The third area of uncertainty relates to the structure and pattern of devolution. Many of the powers exercised at EU level that will return to the UK after Brexit are in policy areas devolved to the authorities in Holyrood, Cardiff Bay, and Stormont. The UK government initially wanted these to be reserved in the first instance to Westminster; the Scottish and Welsh governments wanted them to transfer immediately to the devolved administrations. The UK government offered significant concessions in February, but Scotland’s First Minister, Nicola Sturgeon, rejected the proposals, and agreement is yet to be reached. At stake is not simply the ultimate location of these specific powers, for if the UK government ultimately concluded that it could proceed only by overriding the objections of the Scottish Parliament and Welsh Assembly, that would challenge the very foundations of the devolution settlement. Meanwhile, as acknowledged in a new Unit report on Options for an English Parliament, in these delicate negotiations no actor speaks uniquely for England.
Fourthly, and beyond this, there is particular constitutional uncertainty in Northern Ireland. Devolved government has now been suspended for over a year, and, a briefly flickering flame of optimism in early February was brusquely extinguished. There is little hope that this situation will change soon. The outline Brexit divorce terms that were patched together in December between the UK government and EU leaders offered warm assurances that Brexit will not affect the border between north and south in Ireland or undermine the Good Friday Agreement. But the spat over the European Commission’s draft text translating those terms into law shows how uncertain it remains whether such assurances can be fulfilled.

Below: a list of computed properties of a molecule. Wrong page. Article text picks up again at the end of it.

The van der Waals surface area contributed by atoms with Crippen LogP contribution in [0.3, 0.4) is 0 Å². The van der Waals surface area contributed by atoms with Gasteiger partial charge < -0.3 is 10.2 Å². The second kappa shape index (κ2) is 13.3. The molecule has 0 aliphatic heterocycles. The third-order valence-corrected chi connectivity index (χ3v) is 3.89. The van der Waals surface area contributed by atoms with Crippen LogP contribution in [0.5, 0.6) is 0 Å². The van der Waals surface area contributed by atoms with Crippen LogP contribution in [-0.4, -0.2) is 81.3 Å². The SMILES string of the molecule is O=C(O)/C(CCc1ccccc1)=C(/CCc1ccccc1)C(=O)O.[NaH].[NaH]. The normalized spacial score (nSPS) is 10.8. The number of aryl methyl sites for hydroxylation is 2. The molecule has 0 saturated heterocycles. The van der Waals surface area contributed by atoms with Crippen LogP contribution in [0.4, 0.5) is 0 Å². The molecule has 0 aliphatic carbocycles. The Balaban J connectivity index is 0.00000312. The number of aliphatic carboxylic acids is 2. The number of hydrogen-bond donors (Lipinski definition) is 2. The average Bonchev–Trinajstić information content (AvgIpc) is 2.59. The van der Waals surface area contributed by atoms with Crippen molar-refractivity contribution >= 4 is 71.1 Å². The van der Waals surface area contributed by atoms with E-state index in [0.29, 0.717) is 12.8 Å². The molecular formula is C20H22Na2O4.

This pervasive atmosphere of change and flux extends well beyond Brexit and the constitution. In the social sphere, widespread allegations of sexual misconduct in film, business, charities, and elsewhere have prompted searching discussions of sexual norms. Revelations about gendered pay inequality and growing recognition of the harms done by online bullying have added to pressure for change. The political world has itself been hit by parallel developments, leading to two cabinet resignations and to two reports: one, on Intimidation in Public Life, published in December; the other – published in the week of the hundredth anniversary of the initial enfranchisement of women – on sexual harassment and the need for new complaints procedures in parliament.
Flux has also come to characterise the relationship between politics and the internet. Concerns about the effects of misinformation and ‘microtargeted’ political messaging are rife, and internet companies, government, and parliament are scrambling to catch up. These issues are central to the work of the Independent Commission on Referendums, which was established by the Unit last autumn and will report this summer.